3Inotropic DrugsDrugs that increase the force of myocardial contractions.
4Chronotropic DrugsDrugs that increase the rate at which the heat beats.
5Dromotropic DrugsDrugs that accelerate conduction.
6Heart FailureCongestive heart failure (CHF), or heart failure (HF), is a condition in which the heart can't pump enough blood to the body's other organs.
7Causes of Heart Failure narrowed arteries that supply blood to the heart muscle — coronary artery disease (CAD)past heart attack, or myocardial infarction (MI), with scar tissue that interferes with the heart muscle's normal workhigh blood pressureheart valve diseaseprimary disease of the heart muscle itself, called cardiomyopathy.heart defects present at birth — congenital heart defects.infection of the heart valves and/or heart muscle itself — endocarditis and/or myocarditis
11Heart FailureAs blood flow out of the heart slows, blood returning to the heart through the veins backs up, causing congestion in the tissues. Often swelling (edema) results. Most often there's swelling in the legs and ankles, but it can happen in other parts of the body, too. Sometimes fluid collects in the lungs and interferes with breathing, causing shortness of breath, especially when a person is lying down.
13Signs and Symptoms of Heart Failure or HF Often no symptoms at restDyspnea (difficulty breathing) and fatigue occur with increased activityEdema of ankles and feetDistention of jugular veinsIn acute cases pulmonary edema – cough and shortness of breath
20Actions Digoxin improves the pumping ability of the heart Increases the force of myocardial contraction by inhibiting the Na, K-adenosine triphosphatase, an enzyme in cardiac cell membrane that decreases the movement of sodium out of myocardial cell after contraction.Calcium enters the cell in exchange for sodium.The calcium activates the contractile proteins and increased myocardial contractility.
21Administration Can be given orally or IV IV peaks within 10 to 30 minutesPO peaks within 1 to 2 hours
22Serum Blood LevelsMaximum drug action occurs when steady tissue concentration has been achieved – takes about 1 weekLoading dose or digitalizing dosage will be higher until the therapeutic level has been reached.Dosage 0.75 to 1.5 mg every 6 to 8 hoursWhen adequate levels have been reached than a maintenance dose can be started
23Maintenance Dose Dosing is 0.125 – 0.5 mg Average dose is 0.25 mg Take daily at same time of dayGive with food or after meals
24Dosing by mcg/kg in Adults IV digitalizing dose = 0.6 to 1 mg ( mcg/kg) given at 50% initially and additional fractions given at 4-8 hour intervals.PO adults digitalizing dose 0.75 – 1.25 mg (10 – 15 mcg/kg)PO children digitalizing dose 10 to 15 mcg/kg
25Nursing Responsibilities Take apical pulse for one full minute before giving the medication – listen for any irregular heart beatsSpecific guidelines for holding the drug and notifying physicianAdults: apical pulse less than 60Older child: apical pulse less than 60Infant or younger child: apical pulse less than 100
26Nursing Responsibilities Notify physician if bradycardia (heart rate less than 60 bpm) or new arrhythmias occur.Assess for peripheral edema and auscultate lungs for rales/crackles.Check kidney function since you want to know they can excrete excess digoxin and avoid build up in body.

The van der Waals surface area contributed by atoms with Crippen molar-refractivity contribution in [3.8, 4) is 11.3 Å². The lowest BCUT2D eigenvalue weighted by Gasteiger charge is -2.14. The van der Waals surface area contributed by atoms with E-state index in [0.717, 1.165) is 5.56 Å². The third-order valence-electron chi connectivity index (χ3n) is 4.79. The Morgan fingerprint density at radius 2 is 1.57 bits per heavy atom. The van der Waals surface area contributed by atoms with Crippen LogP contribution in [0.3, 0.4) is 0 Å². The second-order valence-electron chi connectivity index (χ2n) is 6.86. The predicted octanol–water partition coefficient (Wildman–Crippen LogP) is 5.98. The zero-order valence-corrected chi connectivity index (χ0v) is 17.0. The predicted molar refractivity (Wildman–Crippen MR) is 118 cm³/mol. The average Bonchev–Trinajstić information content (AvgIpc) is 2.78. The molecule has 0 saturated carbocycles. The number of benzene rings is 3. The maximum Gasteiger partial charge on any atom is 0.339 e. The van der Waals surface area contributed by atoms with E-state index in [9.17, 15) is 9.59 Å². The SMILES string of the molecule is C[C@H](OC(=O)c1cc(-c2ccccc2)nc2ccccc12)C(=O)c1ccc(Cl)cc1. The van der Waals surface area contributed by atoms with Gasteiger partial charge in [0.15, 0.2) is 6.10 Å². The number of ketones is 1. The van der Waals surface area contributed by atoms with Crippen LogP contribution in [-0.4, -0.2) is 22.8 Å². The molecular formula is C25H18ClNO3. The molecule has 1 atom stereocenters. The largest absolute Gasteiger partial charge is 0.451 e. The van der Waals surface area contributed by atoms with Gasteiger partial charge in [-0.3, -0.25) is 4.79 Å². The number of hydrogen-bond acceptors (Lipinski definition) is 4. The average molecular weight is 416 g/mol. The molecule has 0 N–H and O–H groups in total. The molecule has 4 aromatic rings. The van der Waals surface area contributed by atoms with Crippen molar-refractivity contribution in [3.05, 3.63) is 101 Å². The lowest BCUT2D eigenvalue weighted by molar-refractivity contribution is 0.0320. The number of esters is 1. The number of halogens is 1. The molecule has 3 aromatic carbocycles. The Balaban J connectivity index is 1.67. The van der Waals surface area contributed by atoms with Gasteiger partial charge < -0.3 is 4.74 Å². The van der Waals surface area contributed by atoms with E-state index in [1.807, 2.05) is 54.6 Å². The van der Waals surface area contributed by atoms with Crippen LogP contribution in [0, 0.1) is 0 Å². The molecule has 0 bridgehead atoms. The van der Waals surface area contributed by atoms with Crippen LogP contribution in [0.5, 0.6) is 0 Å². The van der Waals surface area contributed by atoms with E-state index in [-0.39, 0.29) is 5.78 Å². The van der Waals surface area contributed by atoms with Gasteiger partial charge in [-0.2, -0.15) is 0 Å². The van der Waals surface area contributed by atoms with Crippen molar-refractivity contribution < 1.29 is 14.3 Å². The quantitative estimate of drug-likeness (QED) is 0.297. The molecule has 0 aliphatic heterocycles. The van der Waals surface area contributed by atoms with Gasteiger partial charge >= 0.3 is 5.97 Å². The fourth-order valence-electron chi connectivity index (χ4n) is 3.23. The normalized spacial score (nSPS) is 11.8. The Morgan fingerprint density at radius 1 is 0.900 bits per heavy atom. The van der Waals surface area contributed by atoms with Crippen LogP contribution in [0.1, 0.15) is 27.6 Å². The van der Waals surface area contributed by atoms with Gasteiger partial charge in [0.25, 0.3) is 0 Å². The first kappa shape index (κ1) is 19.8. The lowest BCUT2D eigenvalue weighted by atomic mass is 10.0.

27Laboratory ValuesElectrolyte imbalance: potassium, calcium and magnesium values need to be monitoredHypokalemia (low potassium)Hypomagnesemia (low magnesium)Both can lead to irregular heart rate.
28Digoxin ToxicityAnorexia, nausea, and confusion are symptoms of digoxin toxicityHR below 60 in adults and HR below100 in infants and small childrenDigoxin should be discontinued by MD only– takes about 1 week for drug to be eliminated from the body.
29Evaluation of Effectiveness Increased urinary outputDecreased edemaDecreased shortness of breath, dyspnea and cracklesDecreased fatigueImproved peripheral pulses, skin color and temperatureSerum digoxin levels 0.5 to 2 ng/mL
30digoxin Overdose digoxin immune Fab or DigiFab Therapeutic classification: antidotesPharmacologic classification: antibody fragmentsIndications: serious life-threatening over dosage with digoxin.Action: An antibody produced in sheep that binds anti-genetically to unbound digoxin in serum.Therapeutic effect: Binding and subsequent removal of digoxin, preventing toxic effects in overdose.
34Angina PectorisChest pain occurring when the heart’s supply of blood carrying oxygen and energy-rich nutrients is insufficient to meet demands of the heart.
35Ischemia Poor blood flow to an organ Ischemic heart disease = poor blood flow to heartMyocardial infarct = damage done to heart muscle after an ischemic event
36AnginaAngina pectoris is a clinical symptoms characterized by episodes of chest pain.There is deficit in myocardial oxygen supply (myocardial ischemia) in relation to myocardial oxygen demand.Pain can be caused by coronary vasospasm
39Classification of Angina Class I: ordinary physical activity does not cause angina – strenuous activity only.Class II: angina occurs with walking or climbing stairs rapidly or up hill.Class III: marked limitation in ordinary daily activity.Class IV: anginal symptoms may be present at rest.
40Antianginal DrugsNitrates are used to treat and prevent attack of angina.Only nitrates can be used in the acute treatment of angina pectoris.Calcium channel blockers and beta blockers are used prophylactically (to prevent) or in long-term management of angina.
42nitroglycerineAction: Increases coronary blood flow by dilating coronary arteries and improving collateral flow to ischemic regions. Decreases left ventricular end-diastolic pressure and left ventricular end-diastolic volume. Reduces myocardial oxygen consumption.Therapeutic effects:Relief or prevention of anginal attacksReduction of blood pressureIncrease blood flow to heart / decrease in HR